People who depend on their relationship to make them feel good about themselves are more likely to drown their sorrows if they believe their partner is cheating, suggests new research. The study, published in Addictive Behaviors, links romantic jealousy, relationship-dependent self-esteem and alcohol problems for the first time.
The authors of the study, from the University of Houston, US, say understanding the link between these three factors could help identify people at risk of alcoholism more quickly.
Excessive alcohol use is the third leading cause of preventable death in the US, accounting for 1 in 10 deaths among working-age adults – around 88,000 deaths per year in the US, and 2.5 million deaths per year globally. Predicting alcohol problems means they can be prevented, and research has shown that using alcohol to cope with negative emotions is one of the strongest predictors.
“We all experience feelings of jealousy to some degree; many people are in relationships that are less than ideal, and use alcohol for different reasons,” said Dr. Angelo DiBello, lead author of the study. “Romantic jealousy is a shared human experience, but very little work has looked at how it is related to alcohol use, misuse and associated problems. This research helps to highlight the associations between these factors and show how our emotions, thoughts, and behaviors are related in potentially harmful ways.”
Previous research has focused on the link between jealousy and alcohol use, and the link between jealousy and the quality of a relationship. This is the first study to look at three factors together – relationship-dependent self-esteem, jealousy and drinking – and provides an insight into how these factors affect the risk of alcohol problems.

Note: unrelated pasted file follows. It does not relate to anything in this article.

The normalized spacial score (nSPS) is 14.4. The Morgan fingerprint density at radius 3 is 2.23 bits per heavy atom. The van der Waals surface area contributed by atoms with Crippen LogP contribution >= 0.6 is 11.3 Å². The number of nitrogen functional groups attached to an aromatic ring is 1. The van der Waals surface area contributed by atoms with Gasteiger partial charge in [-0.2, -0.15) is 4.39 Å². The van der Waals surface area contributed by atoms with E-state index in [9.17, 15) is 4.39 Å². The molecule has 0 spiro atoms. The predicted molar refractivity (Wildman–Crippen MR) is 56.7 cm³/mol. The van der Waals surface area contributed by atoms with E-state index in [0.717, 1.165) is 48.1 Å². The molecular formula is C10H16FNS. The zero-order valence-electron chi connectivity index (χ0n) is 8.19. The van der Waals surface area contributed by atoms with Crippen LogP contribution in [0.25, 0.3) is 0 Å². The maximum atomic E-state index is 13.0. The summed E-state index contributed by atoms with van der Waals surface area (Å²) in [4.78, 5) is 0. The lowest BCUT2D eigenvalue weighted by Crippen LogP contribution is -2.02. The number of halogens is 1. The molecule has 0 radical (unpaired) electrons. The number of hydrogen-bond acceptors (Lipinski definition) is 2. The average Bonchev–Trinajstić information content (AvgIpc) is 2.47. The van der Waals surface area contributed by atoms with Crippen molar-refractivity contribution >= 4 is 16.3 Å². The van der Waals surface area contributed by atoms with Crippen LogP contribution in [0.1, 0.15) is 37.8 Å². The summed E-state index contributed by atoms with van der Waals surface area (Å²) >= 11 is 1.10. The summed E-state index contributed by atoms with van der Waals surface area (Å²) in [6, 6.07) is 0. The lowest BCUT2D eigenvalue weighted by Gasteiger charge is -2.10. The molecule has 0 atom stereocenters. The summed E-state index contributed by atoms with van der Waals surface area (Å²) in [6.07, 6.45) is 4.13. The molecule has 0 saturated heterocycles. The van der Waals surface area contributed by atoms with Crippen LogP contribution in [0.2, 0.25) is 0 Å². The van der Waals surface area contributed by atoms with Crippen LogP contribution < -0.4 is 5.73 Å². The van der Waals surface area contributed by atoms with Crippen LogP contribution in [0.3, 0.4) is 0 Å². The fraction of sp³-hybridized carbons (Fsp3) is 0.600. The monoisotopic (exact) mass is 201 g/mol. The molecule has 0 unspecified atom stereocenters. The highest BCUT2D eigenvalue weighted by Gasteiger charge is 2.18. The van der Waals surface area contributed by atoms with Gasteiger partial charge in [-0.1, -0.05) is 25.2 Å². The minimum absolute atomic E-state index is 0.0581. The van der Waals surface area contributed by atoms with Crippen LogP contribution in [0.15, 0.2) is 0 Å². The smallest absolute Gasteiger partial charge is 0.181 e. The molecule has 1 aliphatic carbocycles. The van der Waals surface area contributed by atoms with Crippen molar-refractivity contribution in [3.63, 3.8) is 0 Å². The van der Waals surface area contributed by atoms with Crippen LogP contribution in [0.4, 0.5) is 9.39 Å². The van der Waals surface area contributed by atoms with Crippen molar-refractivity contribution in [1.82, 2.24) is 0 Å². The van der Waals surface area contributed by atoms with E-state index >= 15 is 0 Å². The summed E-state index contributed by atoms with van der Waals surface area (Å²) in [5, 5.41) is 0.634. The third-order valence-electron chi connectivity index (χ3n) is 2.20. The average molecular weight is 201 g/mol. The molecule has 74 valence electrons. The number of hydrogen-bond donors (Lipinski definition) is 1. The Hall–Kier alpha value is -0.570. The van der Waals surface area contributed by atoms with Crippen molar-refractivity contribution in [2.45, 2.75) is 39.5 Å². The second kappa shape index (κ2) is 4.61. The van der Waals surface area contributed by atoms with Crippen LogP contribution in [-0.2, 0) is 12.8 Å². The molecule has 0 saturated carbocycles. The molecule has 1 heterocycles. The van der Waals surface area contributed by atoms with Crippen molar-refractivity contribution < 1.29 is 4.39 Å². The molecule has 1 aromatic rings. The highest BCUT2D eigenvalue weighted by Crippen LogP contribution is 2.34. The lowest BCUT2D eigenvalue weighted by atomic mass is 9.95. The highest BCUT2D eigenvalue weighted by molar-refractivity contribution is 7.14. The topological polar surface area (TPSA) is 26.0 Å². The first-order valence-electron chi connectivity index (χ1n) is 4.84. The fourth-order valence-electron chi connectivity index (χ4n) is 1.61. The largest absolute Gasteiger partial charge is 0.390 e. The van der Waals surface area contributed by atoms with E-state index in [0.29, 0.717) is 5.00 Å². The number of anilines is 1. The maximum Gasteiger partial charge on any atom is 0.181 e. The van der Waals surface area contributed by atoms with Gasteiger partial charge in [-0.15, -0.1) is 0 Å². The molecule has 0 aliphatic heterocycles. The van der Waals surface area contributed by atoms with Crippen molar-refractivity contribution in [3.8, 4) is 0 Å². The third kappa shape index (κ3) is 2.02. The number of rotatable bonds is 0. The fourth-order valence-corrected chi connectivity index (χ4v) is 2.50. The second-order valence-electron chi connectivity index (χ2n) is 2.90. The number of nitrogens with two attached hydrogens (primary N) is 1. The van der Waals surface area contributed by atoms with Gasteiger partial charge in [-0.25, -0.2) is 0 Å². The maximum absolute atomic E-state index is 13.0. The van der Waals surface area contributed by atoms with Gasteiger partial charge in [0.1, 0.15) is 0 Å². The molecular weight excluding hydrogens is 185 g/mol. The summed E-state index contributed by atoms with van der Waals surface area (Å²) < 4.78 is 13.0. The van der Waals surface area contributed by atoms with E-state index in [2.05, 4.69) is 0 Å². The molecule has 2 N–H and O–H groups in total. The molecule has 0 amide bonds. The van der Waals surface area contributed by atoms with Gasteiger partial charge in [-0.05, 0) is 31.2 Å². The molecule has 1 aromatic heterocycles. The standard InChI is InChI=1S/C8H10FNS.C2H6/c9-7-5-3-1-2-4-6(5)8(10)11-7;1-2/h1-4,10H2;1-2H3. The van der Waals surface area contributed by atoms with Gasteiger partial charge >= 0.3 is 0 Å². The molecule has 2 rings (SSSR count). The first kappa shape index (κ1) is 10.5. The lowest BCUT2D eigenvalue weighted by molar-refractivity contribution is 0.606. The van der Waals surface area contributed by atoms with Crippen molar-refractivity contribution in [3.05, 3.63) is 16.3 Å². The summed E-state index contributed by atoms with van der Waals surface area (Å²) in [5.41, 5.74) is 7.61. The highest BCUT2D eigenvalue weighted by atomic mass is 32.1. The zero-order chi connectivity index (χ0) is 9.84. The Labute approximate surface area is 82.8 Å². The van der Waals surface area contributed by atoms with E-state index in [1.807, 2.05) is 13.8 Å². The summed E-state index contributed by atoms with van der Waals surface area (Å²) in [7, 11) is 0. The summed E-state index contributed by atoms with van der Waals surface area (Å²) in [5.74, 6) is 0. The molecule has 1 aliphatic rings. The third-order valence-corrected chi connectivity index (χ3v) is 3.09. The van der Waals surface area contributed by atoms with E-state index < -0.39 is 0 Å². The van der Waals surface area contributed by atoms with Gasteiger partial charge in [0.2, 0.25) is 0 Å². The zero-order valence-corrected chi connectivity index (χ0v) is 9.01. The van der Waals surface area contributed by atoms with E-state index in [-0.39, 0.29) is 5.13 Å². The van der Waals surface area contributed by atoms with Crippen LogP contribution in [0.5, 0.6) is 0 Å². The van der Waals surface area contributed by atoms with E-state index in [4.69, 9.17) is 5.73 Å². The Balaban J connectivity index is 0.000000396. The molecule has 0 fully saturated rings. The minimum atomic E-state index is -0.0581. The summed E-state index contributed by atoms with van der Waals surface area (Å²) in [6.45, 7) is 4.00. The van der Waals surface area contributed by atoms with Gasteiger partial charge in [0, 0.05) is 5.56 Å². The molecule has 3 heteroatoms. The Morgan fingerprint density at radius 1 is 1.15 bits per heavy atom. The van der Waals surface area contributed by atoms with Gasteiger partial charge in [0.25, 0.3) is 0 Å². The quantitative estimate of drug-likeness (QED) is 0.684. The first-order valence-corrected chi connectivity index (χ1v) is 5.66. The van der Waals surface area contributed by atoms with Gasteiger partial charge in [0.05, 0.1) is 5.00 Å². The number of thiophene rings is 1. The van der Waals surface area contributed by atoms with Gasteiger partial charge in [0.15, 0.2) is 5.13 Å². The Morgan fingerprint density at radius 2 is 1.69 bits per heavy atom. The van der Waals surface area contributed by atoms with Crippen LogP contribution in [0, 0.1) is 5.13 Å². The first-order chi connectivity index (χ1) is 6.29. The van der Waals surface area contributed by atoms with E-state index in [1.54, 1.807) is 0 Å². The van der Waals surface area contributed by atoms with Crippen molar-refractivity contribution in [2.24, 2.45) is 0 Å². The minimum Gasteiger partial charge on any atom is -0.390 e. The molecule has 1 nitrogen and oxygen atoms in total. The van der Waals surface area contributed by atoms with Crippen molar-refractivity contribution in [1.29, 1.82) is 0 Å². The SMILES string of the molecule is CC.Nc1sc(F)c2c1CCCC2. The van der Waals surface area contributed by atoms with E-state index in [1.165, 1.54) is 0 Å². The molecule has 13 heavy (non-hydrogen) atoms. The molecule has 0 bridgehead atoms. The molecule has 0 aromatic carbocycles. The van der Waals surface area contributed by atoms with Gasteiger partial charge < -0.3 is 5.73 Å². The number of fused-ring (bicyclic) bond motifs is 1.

For the new study, the researchers investigated how different types of jealousy affect the link between depending on a romantic relationship for self-esteem and having alcohol-related problems. 277 people (87% female) at a large southern university answered questions about how dependent their self-esteem is on their romantic relationship, the satisfaction, commitment and closeness in their relationship, their jealousy and their alcohol use.
The results reveal that people whose self-esteem relies on their relationship turn to alcohol to cope because of jealousy. These findings were especially true for people who are less satisfied, less committed, and report feeling more disconnected from their partners.
When a person’s self-worth is tied to their romantic relationship, the effect of negative events or emotions is magnified. The study shows that when this happens, believing their partner is cheating can lead people to use alcohol to cope.
“Given how common experiencing jealousy and being in romantic relationships are, this work helps to explain difference associations that may negatively impact an individual’s drinking,” said Dr. DiBello.
“I think it is important to understand the role romantic jealousy plays in the larger context of problem behaviors. Ultimately, I hope to use findings like these to support the development of prevention and intervention efforts among individuals who may struggle with alcohol, self-esteem and relationship issues,” added Dr. DiBello.